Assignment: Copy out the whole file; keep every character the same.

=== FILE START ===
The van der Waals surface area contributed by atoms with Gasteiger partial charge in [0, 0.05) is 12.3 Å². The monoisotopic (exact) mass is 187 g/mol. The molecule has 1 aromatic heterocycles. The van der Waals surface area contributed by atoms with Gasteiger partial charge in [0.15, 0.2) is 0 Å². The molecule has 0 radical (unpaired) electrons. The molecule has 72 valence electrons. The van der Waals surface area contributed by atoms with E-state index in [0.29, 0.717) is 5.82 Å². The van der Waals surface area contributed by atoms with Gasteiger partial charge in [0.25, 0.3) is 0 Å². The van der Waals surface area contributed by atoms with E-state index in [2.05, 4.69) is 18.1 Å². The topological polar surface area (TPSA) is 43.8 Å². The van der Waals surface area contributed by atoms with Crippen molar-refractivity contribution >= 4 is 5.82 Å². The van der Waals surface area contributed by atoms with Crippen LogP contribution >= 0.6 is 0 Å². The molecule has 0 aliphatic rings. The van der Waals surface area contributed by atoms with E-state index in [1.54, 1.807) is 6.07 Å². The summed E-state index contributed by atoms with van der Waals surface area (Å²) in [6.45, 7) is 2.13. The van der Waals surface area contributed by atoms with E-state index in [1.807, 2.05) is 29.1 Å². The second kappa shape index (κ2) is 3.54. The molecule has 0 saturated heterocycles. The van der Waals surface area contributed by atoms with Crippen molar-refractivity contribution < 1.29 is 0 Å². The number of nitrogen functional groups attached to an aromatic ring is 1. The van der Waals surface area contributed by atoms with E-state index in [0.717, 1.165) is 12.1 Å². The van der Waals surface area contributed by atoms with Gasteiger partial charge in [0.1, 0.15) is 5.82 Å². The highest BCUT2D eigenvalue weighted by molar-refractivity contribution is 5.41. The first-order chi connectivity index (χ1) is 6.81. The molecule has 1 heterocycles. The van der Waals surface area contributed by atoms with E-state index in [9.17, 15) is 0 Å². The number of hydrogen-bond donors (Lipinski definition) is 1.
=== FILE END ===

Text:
The van der Waals surface area contributed by atoms with Gasteiger partial charge in [0, 0.05) is 12.3 Å². The monoisotopic (exact) mass is 187 g/mol. The molecule has 1 aromatic heterocycles. The van der Waals surface area contributed by atoms with Gasteiger partial charge in [0.15, 0.2) is 0 Å². The molecule has 0 radical (unpaired) electrons. The molecule has 72 valence electrons. The van der Waals surface area contributed by atoms with E-state index in [0.29, 0.717) is 5.82 Å². The van der Waals surface area contributed by atoms with Gasteiger partial charge in [0.25, 0.3) is 0 Å². The van der Waals surface area contributed by atoms with E-state index in [2.05, 4.69) is 18.1 Å². The topological polar surface area (TPSA) is 43.8 Å². The van der Waals surface area contributed by atoms with Crippen molar-refractivity contribution >= 4 is 5.82 Å². The van der Waals surface area contributed by atoms with Crippen LogP contribution >= 0.6 is 0 Å². The molecule has 0 aliphatic rings. The van der Waals surface area contributed by atoms with E-state index in [1.54, 1.807) is 6.07 Å². The summed E-state index contributed by atoms with van der Waals surface area (Å²) in [6.45, 7) is 2.13. The van der Waals surface area contributed by atoms with E-state index in [1.807, 2.05) is 29.1 Å². The second kappa shape index (κ2) is 3.54. The molecule has 0 saturated heterocycles. The van der Waals surface area contributed by atoms with Crippen molar-refractivity contribution < 1.29 is 0 Å². The number of nitrogen functional groups attached to an aromatic ring is 1. The van der Waals surface area contributed by atoms with E-state index in [0.717, 1.165) is 12.1 Å². The van der Waals surface area contributed by atoms with Gasteiger partial charge in [0.1, 0.15) is 5.82 Å². The highest BCUT2D eigenvalue weighted by molar-refractivity contribution is 5.41. The first-order chi connectivity index (χ1) is 6.81. The molecule has 1 heterocycles. The van der Waals surface area contributed by atoms with E-state index in [9.17, 15) is 0 Å². The number of hydrogen-bond donors (Lipinski definition) is 1.